A study published in Haemophilia suggested that older age, male gender, and associated lymphoproliferative syndromes (LPS) may predispose patients with acquired hemophilia A (AHA) to relapse. Furthermore, relapse did not appear to be linked to a worse prognosis, and immunosuppressive agents may be effectively repeated in elderly patients.

Investigators assessed long-term follow-up data from 111 patients with AHA who were followed for a median of 25.6 months. All patients were treated between 2000 and 2012 at the Quebec Reference Centre for Inhibitors in Canada. The researchers examined factors predictive of AHA relapse including plasma factor VIII and inhibitor levels, immunosuppressive and hemostatic regimens, and time to remission, relapse, or death. They also studied the influence of relapse on survival.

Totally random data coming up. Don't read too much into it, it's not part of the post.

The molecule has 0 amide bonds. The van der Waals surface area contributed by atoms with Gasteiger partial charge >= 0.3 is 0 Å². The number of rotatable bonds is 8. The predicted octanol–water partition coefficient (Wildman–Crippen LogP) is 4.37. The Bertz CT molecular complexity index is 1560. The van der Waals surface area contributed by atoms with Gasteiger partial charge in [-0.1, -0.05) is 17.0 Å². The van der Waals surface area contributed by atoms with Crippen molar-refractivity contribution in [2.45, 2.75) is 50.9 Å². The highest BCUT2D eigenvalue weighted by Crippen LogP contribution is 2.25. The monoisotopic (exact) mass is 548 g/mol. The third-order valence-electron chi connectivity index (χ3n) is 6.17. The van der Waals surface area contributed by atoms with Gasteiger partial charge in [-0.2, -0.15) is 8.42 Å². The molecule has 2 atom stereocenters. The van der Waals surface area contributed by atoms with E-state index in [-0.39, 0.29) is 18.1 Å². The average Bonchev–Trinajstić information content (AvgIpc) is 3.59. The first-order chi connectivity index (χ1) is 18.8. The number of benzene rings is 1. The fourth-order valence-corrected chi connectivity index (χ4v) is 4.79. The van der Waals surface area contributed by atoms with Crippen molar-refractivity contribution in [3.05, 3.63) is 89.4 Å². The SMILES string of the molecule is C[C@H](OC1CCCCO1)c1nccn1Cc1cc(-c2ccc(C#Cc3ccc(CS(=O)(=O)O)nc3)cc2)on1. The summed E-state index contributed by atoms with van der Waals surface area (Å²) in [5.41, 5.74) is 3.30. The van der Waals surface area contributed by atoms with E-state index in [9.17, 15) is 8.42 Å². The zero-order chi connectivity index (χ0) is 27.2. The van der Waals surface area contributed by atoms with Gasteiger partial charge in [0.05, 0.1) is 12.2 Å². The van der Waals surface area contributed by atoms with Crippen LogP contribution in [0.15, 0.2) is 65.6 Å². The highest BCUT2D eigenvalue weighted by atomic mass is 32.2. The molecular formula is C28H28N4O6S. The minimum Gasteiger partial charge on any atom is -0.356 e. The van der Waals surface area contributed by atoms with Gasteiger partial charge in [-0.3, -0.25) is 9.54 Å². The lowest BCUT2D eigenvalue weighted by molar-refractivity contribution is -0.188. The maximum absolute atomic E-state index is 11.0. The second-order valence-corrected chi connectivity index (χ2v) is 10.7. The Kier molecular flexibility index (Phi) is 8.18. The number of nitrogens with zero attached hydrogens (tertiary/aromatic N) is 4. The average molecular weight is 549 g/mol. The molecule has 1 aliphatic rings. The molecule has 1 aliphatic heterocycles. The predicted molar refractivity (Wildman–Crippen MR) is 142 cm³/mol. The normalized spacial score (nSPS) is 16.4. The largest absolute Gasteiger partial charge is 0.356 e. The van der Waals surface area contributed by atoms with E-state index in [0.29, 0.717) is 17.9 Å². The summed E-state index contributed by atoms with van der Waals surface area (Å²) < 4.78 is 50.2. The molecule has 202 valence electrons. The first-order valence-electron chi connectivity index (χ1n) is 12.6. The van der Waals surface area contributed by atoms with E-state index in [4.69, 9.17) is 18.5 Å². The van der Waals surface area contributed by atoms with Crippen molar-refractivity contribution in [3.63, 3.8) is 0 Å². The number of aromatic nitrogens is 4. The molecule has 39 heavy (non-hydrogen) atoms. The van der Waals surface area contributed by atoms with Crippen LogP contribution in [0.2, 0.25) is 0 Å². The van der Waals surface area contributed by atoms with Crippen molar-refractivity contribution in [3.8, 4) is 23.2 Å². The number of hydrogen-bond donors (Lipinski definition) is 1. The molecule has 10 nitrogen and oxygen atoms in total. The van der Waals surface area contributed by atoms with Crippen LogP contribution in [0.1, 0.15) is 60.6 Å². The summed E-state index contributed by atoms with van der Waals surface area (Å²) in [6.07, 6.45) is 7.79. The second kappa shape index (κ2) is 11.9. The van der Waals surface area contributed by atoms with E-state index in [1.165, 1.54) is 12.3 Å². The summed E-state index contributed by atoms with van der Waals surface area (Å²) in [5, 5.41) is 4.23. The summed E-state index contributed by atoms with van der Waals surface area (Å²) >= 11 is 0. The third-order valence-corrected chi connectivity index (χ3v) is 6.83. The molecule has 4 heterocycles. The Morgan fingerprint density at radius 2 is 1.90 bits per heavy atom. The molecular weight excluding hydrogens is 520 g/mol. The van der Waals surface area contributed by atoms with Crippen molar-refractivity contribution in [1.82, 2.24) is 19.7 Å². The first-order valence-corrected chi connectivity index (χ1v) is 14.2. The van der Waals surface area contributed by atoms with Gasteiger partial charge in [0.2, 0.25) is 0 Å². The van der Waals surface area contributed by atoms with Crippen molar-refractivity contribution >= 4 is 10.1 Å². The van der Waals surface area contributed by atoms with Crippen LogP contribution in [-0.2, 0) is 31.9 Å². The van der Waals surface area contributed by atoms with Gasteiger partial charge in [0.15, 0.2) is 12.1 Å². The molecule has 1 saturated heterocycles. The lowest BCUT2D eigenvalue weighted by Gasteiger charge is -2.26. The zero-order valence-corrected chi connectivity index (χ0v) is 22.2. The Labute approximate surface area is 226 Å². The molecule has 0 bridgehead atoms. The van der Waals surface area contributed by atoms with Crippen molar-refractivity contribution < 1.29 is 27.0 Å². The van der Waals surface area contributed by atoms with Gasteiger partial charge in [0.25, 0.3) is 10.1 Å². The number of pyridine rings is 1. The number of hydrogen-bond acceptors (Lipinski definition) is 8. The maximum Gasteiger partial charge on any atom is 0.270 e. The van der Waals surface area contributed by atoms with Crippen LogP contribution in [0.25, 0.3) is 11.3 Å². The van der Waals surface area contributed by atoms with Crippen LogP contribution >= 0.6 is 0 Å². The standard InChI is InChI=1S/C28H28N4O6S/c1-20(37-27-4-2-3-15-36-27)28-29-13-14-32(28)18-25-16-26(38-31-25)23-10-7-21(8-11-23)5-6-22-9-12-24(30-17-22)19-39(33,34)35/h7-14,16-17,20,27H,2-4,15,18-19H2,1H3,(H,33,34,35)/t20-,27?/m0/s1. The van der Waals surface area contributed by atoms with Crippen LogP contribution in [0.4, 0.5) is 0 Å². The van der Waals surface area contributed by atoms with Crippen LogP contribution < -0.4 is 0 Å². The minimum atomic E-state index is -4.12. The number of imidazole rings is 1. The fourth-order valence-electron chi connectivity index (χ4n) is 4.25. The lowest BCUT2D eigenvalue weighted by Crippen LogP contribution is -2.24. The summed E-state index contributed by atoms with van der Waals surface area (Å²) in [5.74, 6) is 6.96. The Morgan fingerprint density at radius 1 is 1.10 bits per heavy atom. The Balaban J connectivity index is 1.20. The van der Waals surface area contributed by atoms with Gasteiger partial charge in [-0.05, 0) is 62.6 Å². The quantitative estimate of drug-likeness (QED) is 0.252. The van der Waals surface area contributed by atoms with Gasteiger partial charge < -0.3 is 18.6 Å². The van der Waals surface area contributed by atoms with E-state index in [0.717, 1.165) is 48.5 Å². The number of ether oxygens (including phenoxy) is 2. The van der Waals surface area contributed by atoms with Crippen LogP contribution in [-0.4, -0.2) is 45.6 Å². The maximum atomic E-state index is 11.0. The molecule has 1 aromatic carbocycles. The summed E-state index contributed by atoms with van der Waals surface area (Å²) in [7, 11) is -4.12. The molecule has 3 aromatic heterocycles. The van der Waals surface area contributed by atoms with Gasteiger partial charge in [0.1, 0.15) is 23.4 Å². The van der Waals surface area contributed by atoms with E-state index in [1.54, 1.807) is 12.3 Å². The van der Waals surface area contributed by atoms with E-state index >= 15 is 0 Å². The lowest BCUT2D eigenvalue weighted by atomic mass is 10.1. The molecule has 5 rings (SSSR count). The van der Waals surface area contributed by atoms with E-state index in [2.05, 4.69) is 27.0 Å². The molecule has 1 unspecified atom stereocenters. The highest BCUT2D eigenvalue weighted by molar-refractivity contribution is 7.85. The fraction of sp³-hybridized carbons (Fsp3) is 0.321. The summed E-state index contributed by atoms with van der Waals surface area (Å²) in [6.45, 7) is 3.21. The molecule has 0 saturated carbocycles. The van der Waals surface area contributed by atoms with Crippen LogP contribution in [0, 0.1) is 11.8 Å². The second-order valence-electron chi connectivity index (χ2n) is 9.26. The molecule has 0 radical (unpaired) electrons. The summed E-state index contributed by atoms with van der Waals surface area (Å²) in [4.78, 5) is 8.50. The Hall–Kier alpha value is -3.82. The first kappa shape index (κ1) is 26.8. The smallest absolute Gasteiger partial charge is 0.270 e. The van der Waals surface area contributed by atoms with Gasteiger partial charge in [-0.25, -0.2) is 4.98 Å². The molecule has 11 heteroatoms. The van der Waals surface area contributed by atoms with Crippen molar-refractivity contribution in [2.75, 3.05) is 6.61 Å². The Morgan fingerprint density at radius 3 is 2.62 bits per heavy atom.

An underlying disorder such as autoimmune disease or LPS was present in 53 patients, and 11 patients died before reaching remission. Among the remaining patients, median time to remission was 45 days. During the observation period, 14 patients presented with 1 or more relapses, with a median time from diagnosis to first relapse of 13.4 months. Immunosuppressive treatment was successful in most of the relapse episodes, allowing second remission or further to be reached in 12 of the 14 patients. Mortality rates were 31% and 43% (P =.377) for patients with and without relapse, respectively.

Associated LPS was found to be predictive of relapse (P =.008), but factor VIII activity at baseline, inhibitor titer at initial diagnosis, and immunosuppressive regimen were not. Most patients who relapsed were male and older, but these variables were not statistically significant predictors for relapse.

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The authors noted that their findings are limited by their retrospective nature but suggested that certain patients may experience late or multiple relapses, making long‐term follow‐up paramount for optimal management.

Reference

1. Mizrahi T, Doyon K, Dubé E, et al. Relapse pattern and long‐term outcomes in subjects with acquired haemophilia A [published online January 29, 2019]. Haemophilia. doi: 10.1111/hae.13685